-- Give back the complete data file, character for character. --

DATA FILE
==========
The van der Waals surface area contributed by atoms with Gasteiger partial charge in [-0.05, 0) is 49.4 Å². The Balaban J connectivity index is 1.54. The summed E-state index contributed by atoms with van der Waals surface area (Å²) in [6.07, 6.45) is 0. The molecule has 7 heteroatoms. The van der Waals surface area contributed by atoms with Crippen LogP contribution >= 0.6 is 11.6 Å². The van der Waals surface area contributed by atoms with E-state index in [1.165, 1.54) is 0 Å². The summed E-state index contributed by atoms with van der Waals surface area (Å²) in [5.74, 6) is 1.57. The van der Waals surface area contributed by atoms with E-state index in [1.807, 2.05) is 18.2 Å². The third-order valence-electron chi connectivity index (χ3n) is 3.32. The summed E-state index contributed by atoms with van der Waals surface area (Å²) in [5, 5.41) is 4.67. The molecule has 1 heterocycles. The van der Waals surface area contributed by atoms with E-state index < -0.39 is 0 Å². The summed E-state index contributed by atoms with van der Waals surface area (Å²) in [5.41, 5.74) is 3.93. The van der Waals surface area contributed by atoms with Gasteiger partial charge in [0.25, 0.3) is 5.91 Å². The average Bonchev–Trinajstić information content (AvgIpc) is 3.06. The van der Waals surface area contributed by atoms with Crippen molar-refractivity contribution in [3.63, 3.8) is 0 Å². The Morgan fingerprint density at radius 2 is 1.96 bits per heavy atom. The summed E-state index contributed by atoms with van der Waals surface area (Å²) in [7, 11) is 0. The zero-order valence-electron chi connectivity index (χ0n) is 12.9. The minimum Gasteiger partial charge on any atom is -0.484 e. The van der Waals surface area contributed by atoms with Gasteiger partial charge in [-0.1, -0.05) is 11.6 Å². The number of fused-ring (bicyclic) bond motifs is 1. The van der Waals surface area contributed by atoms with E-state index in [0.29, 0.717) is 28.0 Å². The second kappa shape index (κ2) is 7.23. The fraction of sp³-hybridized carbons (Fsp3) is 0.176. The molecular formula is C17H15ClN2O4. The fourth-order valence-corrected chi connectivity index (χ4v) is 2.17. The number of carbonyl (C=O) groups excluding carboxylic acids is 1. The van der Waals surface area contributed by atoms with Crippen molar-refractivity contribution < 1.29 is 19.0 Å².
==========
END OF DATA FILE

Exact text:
The van der Waals surface area contributed by atoms with Gasteiger partial charge in [-0.05, 0) is 49.4 Å². The Balaban J connectivity index is 1.54. The summed E-state index contributed by atoms with van der Waals surface area (Å²) in [6.07, 6.45) is 0. The molecule has 7 heteroatoms. The van der Waals surface area contributed by atoms with Crippen LogP contribution >= 0.6 is 11.6 Å². The van der Waals surface area contributed by atoms with E-state index in [1.165, 1.54) is 0 Å². The summed E-state index contributed by atoms with van der Waals surface area (Å²) in [5.74, 6) is 1.57. The van der Waals surface area contributed by atoms with E-state index in [1.807, 2.05) is 18.2 Å². The third-order valence-electron chi connectivity index (χ3n) is 3.32. The summed E-state index contributed by atoms with van der Waals surface area (Å²) in [5, 5.41) is 4.67. The molecule has 1 heterocycles. The van der Waals surface area contributed by atoms with E-state index < -0.39 is 0 Å². The summed E-state index contributed by atoms with van der Waals surface area (Å²) in [5.41, 5.74) is 3.93. The van der Waals surface area contributed by atoms with Gasteiger partial charge in [0.25, 0.3) is 5.91 Å². The average Bonchev–Trinajstić information content (AvgIpc) is 3.06. The van der Waals surface area contributed by atoms with Crippen molar-refractivity contribution in [3.63, 3.8) is 0 Å². The Morgan fingerprint density at radius 2 is 1.96 bits per heavy atom. The summed E-state index contributed by atoms with van der Waals surface area (Å²) in [7, 11) is 0. The zero-order valence-electron chi connectivity index (χ0n) is 12.9. The minimum Gasteiger partial charge on any atom is -0.484 e. The van der Waals surface area contributed by atoms with Gasteiger partial charge in [-0.1, -0.05) is 11.6 Å². The number of fused-ring (bicyclic) bond motifs is 1. The van der Waals surface area contributed by atoms with E-state index in [0.29, 0.717) is 28.0 Å². The second kappa shape index (κ2) is 7.23. The fraction of sp³-hybridized carbons (Fsp3) is 0.176. The molecular formula is C17H15ClN2O4. The fourth-order valence-corrected chi connectivity index (χ4v) is 2.17. The number of carbonyl (C=O) groups excluding carboxylic acids is 1. The van der Waals surface area contributed by atoms with Crippen molar-refractivity contribution < 1.29 is 19.0 Å².